Legends abound of people making massive amounts of money as beginner traders in a single trade. Trading chatrooms are full of people bragging about how they had a hunch and took a chance that led to a sizable win. But professional traders need to be wary of such stories and concentrate on their craft, warns Warrior Trading founder Ross Cameron.

“A lot of people, unfortunately, treat trading very similar to playing the lottery,” said Ross Cameron. “They buy a ticket, they buy some stock, and they say, ‘Let's just see what happens.’ And really to me that is not even day-trading. It's gambling in the stock market.”

How People Talk About Trading Shows How They Think About It

“When I hear people call a trade ‘a play,’ that feels very akin to betting. And that, to me, just speaks to that mentality [of gambling],” said Ross Cameron. “But the fact is, I guess, enough people made money doing that during GameStop when stocks just kept going up, and [during] COVID, [that] some people thought they could just keep it up, and started upping the ante and taking bigger and bigger and bigger risks.”

But ultimately most of these “traders” didn’t keep their trading up, because at some point their luck ran out.

“The people that survived until now have only done so because they figured out a way to manage their risks,” said Ross Cameron. “They figured out a way to increase their probability.”

These traders are more like semiprofessional poker players, he said. Just like in poker, their trading “game” has reached a point where it's no longer a gamble.

“It's no longer betting if it’s no longer a game of chance because you have a strategy that has historical data,” Ross Cameron said.

Ross Cameron Sees Similarities Between Poker and Trading

Ross Cameron said he can see comparisons between poker and trading the markets. Participants in each can start as gamblers. But as they gain experience — and with a bit of luck on their side — they start to formulate strategies based on their understanding of the intrinsic nature of the game and other players at the table.

“They’re playing a game that produces consistency for them,” he said.

It wasn’t how he started trading. Ross Cameron always came to the job with analysis and strategy, treating his trades as anything but bets. But he can understand how others might have come to trading in such a way. The ones who stay, he says, do so because they change their mentality from gambler to professional.

Part of the transition comes from understanding the various success stories in the trading community and identifying which ones have the most teachable lessons. Stories of sudden success rarely do. Those of hard-earned gains over sustained periods of trading are the ones to take note of, he said.

It's about the type of success story: effort and intelligence over luck.

Success Stories Can Be Inspiring — but Dangerous

“I’ve been trading for over a decade because of a lot of hard work and a lot of consistency and strategy, whereas the success of someone who made millions on GameStop with an out-of-the-money options contract was a gambler,” Ross Cameron said. “He bought a lottery ticket. There is nothing wrong with winning the lottery, but let’s call it for what it is.”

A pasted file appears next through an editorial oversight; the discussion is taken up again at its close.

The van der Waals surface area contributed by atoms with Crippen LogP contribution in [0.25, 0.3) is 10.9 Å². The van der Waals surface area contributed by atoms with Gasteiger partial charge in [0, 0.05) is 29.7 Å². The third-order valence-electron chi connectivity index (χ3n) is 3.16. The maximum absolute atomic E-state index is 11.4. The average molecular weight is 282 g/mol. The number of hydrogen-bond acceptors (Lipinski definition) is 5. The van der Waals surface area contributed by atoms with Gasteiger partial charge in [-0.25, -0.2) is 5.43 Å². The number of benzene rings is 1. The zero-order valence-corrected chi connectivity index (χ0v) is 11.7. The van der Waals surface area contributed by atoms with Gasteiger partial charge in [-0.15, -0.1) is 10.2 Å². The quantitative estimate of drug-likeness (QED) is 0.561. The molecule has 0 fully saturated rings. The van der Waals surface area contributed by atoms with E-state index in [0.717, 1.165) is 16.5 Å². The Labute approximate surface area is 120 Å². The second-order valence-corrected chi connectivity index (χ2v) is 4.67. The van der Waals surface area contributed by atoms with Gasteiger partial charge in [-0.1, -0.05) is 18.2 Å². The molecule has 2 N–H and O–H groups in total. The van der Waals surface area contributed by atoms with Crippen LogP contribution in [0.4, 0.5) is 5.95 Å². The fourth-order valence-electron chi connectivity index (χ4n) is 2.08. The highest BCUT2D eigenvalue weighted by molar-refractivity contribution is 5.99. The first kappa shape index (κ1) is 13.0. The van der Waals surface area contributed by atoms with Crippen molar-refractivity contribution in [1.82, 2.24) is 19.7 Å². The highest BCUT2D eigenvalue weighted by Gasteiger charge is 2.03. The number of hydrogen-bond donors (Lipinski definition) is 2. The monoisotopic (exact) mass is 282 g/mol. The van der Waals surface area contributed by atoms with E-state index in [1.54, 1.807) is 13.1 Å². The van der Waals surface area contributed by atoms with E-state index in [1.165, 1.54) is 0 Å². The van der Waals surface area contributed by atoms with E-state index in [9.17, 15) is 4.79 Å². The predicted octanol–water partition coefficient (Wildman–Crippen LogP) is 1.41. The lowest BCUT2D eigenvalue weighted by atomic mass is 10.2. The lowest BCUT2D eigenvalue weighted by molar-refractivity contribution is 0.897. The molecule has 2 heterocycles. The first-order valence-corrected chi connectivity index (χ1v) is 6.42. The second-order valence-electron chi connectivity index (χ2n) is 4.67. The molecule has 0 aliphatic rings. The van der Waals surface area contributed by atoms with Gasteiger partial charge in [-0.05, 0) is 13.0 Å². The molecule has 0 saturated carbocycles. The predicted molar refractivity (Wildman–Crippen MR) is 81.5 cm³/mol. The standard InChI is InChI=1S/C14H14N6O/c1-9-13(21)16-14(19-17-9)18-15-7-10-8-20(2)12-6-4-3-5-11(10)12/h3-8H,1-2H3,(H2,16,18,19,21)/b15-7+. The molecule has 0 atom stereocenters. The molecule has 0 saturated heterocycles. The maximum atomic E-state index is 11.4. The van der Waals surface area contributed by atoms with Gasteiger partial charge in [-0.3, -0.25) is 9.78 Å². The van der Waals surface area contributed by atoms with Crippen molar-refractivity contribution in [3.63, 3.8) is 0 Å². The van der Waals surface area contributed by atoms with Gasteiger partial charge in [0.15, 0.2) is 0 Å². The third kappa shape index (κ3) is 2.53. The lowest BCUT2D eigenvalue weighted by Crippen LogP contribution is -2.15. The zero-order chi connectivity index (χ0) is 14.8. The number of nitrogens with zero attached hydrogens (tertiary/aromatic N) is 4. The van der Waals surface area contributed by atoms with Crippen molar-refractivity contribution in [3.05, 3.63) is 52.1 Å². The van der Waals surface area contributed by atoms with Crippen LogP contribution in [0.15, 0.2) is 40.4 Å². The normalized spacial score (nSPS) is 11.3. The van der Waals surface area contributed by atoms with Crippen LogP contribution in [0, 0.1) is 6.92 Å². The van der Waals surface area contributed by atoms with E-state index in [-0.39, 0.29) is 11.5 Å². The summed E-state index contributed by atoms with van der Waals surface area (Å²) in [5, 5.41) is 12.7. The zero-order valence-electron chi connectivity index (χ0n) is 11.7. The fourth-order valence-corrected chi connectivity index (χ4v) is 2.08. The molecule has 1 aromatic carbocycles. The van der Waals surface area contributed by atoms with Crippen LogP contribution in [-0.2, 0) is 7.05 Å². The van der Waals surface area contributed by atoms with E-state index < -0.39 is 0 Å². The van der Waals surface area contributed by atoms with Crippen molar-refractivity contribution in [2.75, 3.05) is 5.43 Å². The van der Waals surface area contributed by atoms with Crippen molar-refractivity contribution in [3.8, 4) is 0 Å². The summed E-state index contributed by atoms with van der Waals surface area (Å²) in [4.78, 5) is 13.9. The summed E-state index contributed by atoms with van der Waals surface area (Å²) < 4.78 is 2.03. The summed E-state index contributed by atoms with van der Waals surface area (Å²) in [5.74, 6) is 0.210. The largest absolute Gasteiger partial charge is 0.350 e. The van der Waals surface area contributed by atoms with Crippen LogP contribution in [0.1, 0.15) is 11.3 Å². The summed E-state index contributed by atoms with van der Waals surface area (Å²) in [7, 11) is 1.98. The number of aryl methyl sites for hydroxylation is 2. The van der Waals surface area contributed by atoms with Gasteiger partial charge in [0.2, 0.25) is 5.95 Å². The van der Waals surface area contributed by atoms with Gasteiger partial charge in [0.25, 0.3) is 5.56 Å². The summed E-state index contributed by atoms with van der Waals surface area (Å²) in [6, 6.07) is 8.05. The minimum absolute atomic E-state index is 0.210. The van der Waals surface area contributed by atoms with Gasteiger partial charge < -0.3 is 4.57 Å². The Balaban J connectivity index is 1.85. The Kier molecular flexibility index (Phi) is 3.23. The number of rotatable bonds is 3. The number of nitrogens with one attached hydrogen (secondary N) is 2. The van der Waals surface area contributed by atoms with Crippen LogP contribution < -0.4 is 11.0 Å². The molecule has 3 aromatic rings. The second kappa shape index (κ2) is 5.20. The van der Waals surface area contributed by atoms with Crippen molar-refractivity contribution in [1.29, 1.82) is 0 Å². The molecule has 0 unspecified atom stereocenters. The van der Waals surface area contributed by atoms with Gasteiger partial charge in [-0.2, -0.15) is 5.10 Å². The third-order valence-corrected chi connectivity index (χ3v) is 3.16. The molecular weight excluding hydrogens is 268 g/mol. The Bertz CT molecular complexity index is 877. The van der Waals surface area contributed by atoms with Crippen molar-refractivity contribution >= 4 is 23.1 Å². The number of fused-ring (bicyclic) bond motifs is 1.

Following the strategy of a guy who bought a lottery ticket isn’t a strategy for a sustained career in trading, says Ross Cameron. For every one of those people, millions made nothing — and thousands who lost their shirts.

Ross Cameron says beginner traders need to take note and temper their expectations. Very few people win the lottery.

“The first thing that traders need to expel is the notion that they will find any sort of quick success because that is just not how it works,” stated Ross Cameron. “While there are certainly exceptions to that, the typical experience is that people come in, they go way too big too soon, they blow up their accounts, and then they're gone. Knowing that most people do not find success, the first thing beginner traders may want to ask themselves is: What is it that most people are doing that’s causing them to lose?”

A lot of them are wrapped in the excitement of trying this new thing.

“They're jumping in with real money right away and very quickly they get in over their head. Maybe they have a little beginner's luck, which then follows by a period of overconfidence, which then creates a very quick and very real loss of capital,” explained Ross Cameron. “Then that feeling of sunken cost makes them think they’ve invested so much that they can't walk away and must continue to try to recoup.”

And oftentimes these beginners never did any real training or had any real education, so they don’t know what they’re getting themselves into.

Those Who Don’t Know What They’re Doing Are Gambling

“You can't just jump into trading with almost no experience, because you will almost certainly lose,” said Ross Cameron, who recommends that rather than looking at trading as a fun gamble in which you could make a quick million, look at it as an opportunity to learn about the financial markets.

“There's no better way to learn about finance than throwing yourself right into the market by active trading, because you learn about the function of the market, and you learn how it works,” he said.

But that doesn’t mean throwing away thousands on your first trades without any experience. That’s still simply a gamble. Instead, Ross Cameron says beginner traders should take courses, read trading chatrooms, and trade first in a trading simulator where real money isn’t on the line but valuable experience can be earned.

Trading doesn’t have to be a gamble. And for the professionals, it isn’t. 

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